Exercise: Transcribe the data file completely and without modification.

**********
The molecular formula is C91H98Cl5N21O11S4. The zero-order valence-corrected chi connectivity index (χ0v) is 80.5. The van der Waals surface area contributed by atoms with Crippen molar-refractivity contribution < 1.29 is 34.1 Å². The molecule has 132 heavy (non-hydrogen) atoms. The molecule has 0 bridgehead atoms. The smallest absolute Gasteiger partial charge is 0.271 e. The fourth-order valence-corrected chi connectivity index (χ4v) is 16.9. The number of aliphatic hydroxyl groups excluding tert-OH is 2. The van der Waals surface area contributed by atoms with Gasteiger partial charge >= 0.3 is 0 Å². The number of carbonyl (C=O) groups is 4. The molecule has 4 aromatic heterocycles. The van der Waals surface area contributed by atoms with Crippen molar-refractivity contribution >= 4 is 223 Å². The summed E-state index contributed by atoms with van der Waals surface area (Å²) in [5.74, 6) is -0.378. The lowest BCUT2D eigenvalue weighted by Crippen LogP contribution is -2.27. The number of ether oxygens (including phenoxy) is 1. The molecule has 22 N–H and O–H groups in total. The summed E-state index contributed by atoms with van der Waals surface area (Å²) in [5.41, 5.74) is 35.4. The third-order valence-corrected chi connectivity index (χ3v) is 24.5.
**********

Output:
The molecular formula is C91H98Cl5N21O11S4. The zero-order valence-corrected chi connectivity index (χ0v) is 80.5. The van der Waals surface area contributed by atoms with Crippen molar-refractivity contribution < 1.29 is 34.1 Å². The molecule has 132 heavy (non-hydrogen) atoms. The molecule has 0 bridgehead atoms. The smallest absolute Gasteiger partial charge is 0.271 e. The fourth-order valence-corrected chi connectivity index (χ4v) is 16.9. The number of aliphatic hydroxyl groups excluding tert-OH is 2. The van der Waals surface area contributed by atoms with Gasteiger partial charge >= 0.3 is 0 Å². The number of carbonyl (C=O) groups is 4. The molecule has 4 aromatic heterocycles. The van der Waals surface area contributed by atoms with Crippen molar-refractivity contribution >= 4 is 223 Å². The summed E-state index contributed by atoms with van der Waals surface area (Å²) in [5.74, 6) is -0.378. The lowest BCUT2D eigenvalue weighted by Crippen LogP contribution is -2.27. The number of ether oxygens (including phenoxy) is 1. The molecule has 22 N–H and O–H groups in total. The summed E-state index contributed by atoms with van der Waals surface area (Å²) in [5.41, 5.74) is 35.4. The third-order valence-corrected chi connectivity index (χ3v) is 24.5.